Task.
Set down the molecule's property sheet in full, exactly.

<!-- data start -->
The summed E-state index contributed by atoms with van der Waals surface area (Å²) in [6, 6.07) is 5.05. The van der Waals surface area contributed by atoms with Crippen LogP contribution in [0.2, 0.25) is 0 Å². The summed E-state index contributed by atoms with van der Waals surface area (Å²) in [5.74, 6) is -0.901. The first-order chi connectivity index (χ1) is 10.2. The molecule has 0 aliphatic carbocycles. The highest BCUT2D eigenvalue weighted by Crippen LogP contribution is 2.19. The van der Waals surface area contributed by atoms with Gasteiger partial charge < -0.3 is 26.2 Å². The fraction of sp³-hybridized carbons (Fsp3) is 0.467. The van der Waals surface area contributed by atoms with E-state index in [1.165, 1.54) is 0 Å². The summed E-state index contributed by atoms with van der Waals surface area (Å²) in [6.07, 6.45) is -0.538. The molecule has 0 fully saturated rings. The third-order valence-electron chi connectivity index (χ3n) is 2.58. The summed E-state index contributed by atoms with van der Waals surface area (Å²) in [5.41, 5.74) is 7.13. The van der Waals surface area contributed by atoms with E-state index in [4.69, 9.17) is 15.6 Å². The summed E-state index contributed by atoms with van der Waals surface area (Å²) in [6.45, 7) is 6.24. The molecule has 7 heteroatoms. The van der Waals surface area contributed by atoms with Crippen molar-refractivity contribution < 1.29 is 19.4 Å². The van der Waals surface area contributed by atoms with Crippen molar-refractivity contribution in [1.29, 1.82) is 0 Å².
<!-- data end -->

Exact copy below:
The summed E-state index contributed by atoms with van der Waals surface area (Å²) in [6, 6.07) is 5.05. The van der Waals surface area contributed by atoms with Crippen LogP contribution in [0.2, 0.25) is 0 Å². The summed E-state index contributed by atoms with van der Waals surface area (Å²) in [5.74, 6) is -0.901. The first-order chi connectivity index (χ1) is 10.2. The molecule has 0 aliphatic carbocycles. The highest BCUT2D eigenvalue weighted by Crippen LogP contribution is 2.19. The van der Waals surface area contributed by atoms with Gasteiger partial charge < -0.3 is 26.2 Å². The fraction of sp³-hybridized carbons (Fsp3) is 0.467. The van der Waals surface area contributed by atoms with E-state index in [1.165, 1.54) is 0 Å². The summed E-state index contributed by atoms with van der Waals surface area (Å²) in [6.07, 6.45) is -0.538. The molecule has 0 fully saturated rings. The third-order valence-electron chi connectivity index (χ3n) is 2.58. The summed E-state index contributed by atoms with van der Waals surface area (Å²) in [5.41, 5.74) is 7.13. The van der Waals surface area contributed by atoms with E-state index in [4.69, 9.17) is 15.6 Å². The summed E-state index contributed by atoms with van der Waals surface area (Å²) in [6.45, 7) is 6.24. The molecule has 7 heteroatoms. The van der Waals surface area contributed by atoms with Crippen molar-refractivity contribution < 1.29 is 19.4 Å². The van der Waals surface area contributed by atoms with Crippen molar-refractivity contribution in [1.29, 1.82) is 0 Å².